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New study will focus on ‘urgent’ need to assess impact of outreach to adult learners in HE

Mature students on the Foundation Year in Arts and Humanities course Dan Rowley

Press release issued: 20 October 2016

The University of Bristol is to take part in a new research project to determine the best ways universities are reaching out to mature learners, particularly those in under-represented groups.

The six-month project, commissioned by the Office for Fair Access (OFFA) and led by the Open University, will address a critical gap in Widening Participation policy: sector understanding of outreach aimed, not at school pupils, but at adults and looking at groups currently under-represented in higher education.

The OU, in partnership with colleagues from Bristol, Birkbeck, the University of London and Leeds University, represent institutions with a historic mission to serve the needs of adult learners.

Under Principal Investigator Dr John Butcher, the partners will produce a series of case studies of institutional approaches to engage adult learners. These will provide the HE sector with examples of the kind of intervention activities and curricula design that succeed with adults who require flexible support to engage with HE study.

These will include examples of preparatory, pre-entry part-time distance learning in STEM; the use of free open educational resources with adults in poorly paid employment sectors; progression pathways for evening students; and community links from non-formal learning through GCSE study to foundation years.

The case study offered by the University of Bristol will focus on the Foundation Year in Arts and Humanities, a preparatory year aimed at those without conventional qualifications. Each year the University also offers taster courses for the Foundation Year that are developed collaboratively with organisations including the Single Parent Action Network (SPAN), Bristol Refugee Rights and IDEAL Community Action.

Tom Sperlinger, the course director for the Foundation Year, said: "This is an exciting opportunity for us to contribute to, and learn about, good practice across the sector. Adult learners have an enormous amount to contribute to university life and this will allow us to play a part in ensuring their distinctive voices can be heard more clearly within the sector as a whole."

A set of guidance will be issued to enable institutions to evaluate their outreach with adults. It is intended this will enhance the current evidence base in terms of understanding aspiration-raising with adults.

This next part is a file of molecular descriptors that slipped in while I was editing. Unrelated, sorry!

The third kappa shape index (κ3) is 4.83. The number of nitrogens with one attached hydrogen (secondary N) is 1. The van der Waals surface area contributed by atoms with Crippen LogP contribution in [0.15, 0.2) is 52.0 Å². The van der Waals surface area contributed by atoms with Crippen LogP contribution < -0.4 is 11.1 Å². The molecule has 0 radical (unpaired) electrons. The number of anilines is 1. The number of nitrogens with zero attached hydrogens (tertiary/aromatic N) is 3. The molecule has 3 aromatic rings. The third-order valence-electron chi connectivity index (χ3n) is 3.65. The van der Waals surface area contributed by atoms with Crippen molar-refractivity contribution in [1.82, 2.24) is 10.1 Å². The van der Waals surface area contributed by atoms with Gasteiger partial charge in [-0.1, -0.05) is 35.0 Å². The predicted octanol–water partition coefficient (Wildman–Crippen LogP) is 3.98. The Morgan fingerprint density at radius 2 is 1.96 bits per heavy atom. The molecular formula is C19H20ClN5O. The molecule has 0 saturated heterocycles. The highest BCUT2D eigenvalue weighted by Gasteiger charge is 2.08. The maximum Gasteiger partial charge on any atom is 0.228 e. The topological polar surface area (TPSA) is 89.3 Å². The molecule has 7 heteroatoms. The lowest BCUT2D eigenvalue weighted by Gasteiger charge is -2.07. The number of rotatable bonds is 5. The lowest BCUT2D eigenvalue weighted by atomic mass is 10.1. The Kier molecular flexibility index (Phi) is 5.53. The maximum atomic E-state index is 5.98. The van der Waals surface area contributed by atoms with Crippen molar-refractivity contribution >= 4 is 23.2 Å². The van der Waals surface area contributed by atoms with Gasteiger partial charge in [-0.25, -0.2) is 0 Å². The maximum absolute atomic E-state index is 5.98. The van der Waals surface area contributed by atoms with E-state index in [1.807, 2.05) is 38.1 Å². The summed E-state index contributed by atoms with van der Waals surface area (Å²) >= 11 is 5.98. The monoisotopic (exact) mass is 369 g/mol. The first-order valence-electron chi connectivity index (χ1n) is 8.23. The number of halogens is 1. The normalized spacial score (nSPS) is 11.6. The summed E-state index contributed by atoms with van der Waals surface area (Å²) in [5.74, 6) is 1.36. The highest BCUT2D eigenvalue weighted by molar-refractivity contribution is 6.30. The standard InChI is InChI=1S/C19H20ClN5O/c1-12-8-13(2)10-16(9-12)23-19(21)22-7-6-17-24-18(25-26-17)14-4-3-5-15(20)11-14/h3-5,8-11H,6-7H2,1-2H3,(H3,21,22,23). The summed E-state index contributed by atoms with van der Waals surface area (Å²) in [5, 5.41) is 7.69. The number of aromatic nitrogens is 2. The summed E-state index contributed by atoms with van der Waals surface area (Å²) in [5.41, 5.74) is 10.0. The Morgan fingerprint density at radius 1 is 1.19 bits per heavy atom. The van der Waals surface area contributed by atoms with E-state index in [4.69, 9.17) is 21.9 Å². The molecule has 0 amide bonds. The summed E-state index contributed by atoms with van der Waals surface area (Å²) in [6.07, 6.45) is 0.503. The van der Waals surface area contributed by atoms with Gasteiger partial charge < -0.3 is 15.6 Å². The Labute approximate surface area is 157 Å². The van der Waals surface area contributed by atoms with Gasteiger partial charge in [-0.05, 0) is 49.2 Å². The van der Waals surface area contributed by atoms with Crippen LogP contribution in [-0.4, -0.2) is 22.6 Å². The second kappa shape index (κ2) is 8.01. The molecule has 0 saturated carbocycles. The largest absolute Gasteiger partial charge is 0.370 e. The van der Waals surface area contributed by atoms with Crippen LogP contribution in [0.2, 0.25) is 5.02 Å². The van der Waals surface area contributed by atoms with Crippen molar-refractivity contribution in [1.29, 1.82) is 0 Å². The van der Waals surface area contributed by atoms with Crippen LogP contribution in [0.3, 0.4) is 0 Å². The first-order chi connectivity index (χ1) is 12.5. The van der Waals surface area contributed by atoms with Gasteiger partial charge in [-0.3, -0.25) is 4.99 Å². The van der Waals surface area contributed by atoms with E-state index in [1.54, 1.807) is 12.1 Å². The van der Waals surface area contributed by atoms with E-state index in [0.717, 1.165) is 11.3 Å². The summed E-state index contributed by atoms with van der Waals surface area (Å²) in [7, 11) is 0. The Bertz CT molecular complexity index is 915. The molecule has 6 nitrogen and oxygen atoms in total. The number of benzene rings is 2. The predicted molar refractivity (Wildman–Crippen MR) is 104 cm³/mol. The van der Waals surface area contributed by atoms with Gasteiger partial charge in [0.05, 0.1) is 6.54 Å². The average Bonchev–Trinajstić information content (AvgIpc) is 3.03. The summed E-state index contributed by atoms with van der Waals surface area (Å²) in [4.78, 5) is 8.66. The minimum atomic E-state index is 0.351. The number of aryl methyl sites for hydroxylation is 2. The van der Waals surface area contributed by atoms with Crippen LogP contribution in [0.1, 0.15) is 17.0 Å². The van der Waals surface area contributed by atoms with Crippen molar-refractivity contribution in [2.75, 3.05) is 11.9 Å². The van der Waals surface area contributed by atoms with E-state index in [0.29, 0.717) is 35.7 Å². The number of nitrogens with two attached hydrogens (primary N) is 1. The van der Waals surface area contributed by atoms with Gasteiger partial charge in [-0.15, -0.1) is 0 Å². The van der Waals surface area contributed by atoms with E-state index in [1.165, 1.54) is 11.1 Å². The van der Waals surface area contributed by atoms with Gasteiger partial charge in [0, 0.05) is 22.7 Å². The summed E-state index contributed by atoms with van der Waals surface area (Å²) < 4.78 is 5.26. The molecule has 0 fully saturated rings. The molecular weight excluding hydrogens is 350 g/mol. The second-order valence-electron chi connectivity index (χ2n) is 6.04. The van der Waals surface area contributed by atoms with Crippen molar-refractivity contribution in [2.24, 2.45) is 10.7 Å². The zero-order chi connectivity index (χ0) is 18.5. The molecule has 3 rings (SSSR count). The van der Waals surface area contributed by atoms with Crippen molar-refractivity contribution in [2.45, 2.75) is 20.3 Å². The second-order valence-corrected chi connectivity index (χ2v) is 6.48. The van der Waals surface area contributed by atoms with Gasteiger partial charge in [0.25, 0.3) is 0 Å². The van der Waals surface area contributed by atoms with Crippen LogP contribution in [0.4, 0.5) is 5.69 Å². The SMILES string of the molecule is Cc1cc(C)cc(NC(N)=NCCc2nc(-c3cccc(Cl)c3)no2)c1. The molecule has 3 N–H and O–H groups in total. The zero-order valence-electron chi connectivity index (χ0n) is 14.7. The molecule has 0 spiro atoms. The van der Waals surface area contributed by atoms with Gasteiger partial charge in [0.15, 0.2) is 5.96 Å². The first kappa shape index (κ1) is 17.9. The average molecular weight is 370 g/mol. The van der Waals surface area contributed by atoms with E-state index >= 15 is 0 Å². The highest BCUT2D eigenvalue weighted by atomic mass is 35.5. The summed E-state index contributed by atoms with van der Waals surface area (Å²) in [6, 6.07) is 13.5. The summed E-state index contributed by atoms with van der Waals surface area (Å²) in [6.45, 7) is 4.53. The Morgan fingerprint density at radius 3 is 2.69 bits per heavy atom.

A key outcome will be the stimulus provided to universities to include credibly evaluated outreach with adults in Access Agreements. This will result in a fuller and more inclusive interpretation of widening participation in England.

Professor Les Ebdon, Director of Fair Access to Higher Education at OFFA, said: "Adult learners enrich university communities, but there are still far too few of them. We urgently need to understand more about the specific challenges they face, and how best to attract and support them into higher education.

"This project will support universities and colleges to find out what works best for adult learners in their contexts, ensuring that the investment they make through their access agreements is having real impact."

The project is for six months until the end of March 2017.

Further information

The Foundation Year in Arts and Humanities

The Foundation Year in Arts and Humanities has been running at the University of Bristol since 2013 and each year recruits 30 students who wish to progress to a degree but may not have followed a conventional route into higher education.

The programme introduces a wide range of subjects as well as tailored study skills. Students on the programme range in age from 18 to over 70 and are from an exceptionally wide range of educational, social and ethnic backgrounds. The majority live in the Bristol area, and over 90 per cent did not have A-Levels when starting the course. So far, 52 students have progressed to a degree at the University of Bristol, while six have gone on to degrees at other universities.

The first cohort of the Foundation Year collaborated with local filmmakers from Calling the Shots, to make a film about their experiences on the course called 'We Did This'.

Access to Bristol

Among the other activities directed at mature students, Access to Bristol is the University's largest outreach programme and gives 600 students from local schools and colleges an opportunity to taste university teaching over a sustained period. It's designed to inspire participants to study at the University of Bristol and gives them access to the University's world-class teaching staff and facilities. In September 2016, 12 mature students who had taken part in Access to Bristol enrolled in undergraduate degrees at the University.

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